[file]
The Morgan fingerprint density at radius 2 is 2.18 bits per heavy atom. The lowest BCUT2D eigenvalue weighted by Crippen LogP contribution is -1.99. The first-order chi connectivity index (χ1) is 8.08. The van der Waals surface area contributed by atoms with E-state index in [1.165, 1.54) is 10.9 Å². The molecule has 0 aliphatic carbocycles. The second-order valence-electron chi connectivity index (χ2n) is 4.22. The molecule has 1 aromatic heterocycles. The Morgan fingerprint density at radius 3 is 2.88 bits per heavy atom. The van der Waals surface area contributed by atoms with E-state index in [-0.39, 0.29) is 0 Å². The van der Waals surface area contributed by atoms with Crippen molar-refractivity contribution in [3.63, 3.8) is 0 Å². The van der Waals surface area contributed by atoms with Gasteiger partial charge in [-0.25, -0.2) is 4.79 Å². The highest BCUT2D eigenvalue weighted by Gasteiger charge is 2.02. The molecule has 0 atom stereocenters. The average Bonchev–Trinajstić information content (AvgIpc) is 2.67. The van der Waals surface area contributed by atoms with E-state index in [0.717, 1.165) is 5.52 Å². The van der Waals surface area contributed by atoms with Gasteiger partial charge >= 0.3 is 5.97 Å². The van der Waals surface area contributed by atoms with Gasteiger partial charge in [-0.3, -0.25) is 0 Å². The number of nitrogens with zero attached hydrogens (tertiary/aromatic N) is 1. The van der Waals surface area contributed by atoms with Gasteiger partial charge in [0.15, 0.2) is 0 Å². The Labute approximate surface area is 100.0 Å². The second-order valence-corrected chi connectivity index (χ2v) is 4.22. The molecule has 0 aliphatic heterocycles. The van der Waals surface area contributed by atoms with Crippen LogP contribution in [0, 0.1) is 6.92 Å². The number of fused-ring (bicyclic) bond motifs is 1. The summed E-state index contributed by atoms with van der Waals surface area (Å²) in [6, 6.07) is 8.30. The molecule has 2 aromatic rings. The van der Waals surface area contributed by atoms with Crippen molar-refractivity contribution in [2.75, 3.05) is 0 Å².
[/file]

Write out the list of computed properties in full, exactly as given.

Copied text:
The Morgan fingerprint density at radius 2 is 2.18 bits per heavy atom. The lowest BCUT2D eigenvalue weighted by Crippen LogP contribution is -1.99. The first-order chi connectivity index (χ1) is 8.08. The van der Waals surface area contributed by atoms with E-state index in [1.165, 1.54) is 10.9 Å². The molecule has 0 aliphatic carbocycles. The second-order valence-electron chi connectivity index (χ2n) is 4.22. The molecule has 1 aromatic heterocycles. The Morgan fingerprint density at radius 3 is 2.88 bits per heavy atom. The van der Waals surface area contributed by atoms with E-state index in [-0.39, 0.29) is 0 Å². The van der Waals surface area contributed by atoms with Crippen molar-refractivity contribution in [3.63, 3.8) is 0 Å². The van der Waals surface area contributed by atoms with Gasteiger partial charge in [-0.25, -0.2) is 4.79 Å². The highest BCUT2D eigenvalue weighted by Gasteiger charge is 2.02. The molecule has 0 atom stereocenters. The average Bonchev–Trinajstić information content (AvgIpc) is 2.67. The van der Waals surface area contributed by atoms with E-state index in [0.717, 1.165) is 5.52 Å². The van der Waals surface area contributed by atoms with Gasteiger partial charge >= 0.3 is 5.97 Å². The van der Waals surface area contributed by atoms with Gasteiger partial charge in [-0.3, -0.25) is 0 Å². The number of nitrogens with zero attached hydrogens (tertiary/aromatic N) is 1. The van der Waals surface area contributed by atoms with Gasteiger partial charge in [0.15, 0.2) is 0 Å². The Labute approximate surface area is 100.0 Å². The second-order valence-corrected chi connectivity index (χ2v) is 4.22. The molecule has 0 aliphatic heterocycles. The van der Waals surface area contributed by atoms with Crippen LogP contribution in [0, 0.1) is 6.92 Å². The number of fused-ring (bicyclic) bond motifs is 1. The summed E-state index contributed by atoms with van der Waals surface area (Å²) in [6, 6.07) is 8.30. The molecule has 2 aromatic rings. The van der Waals surface area contributed by atoms with Crippen molar-refractivity contribution in [2.75, 3.05) is 0 Å².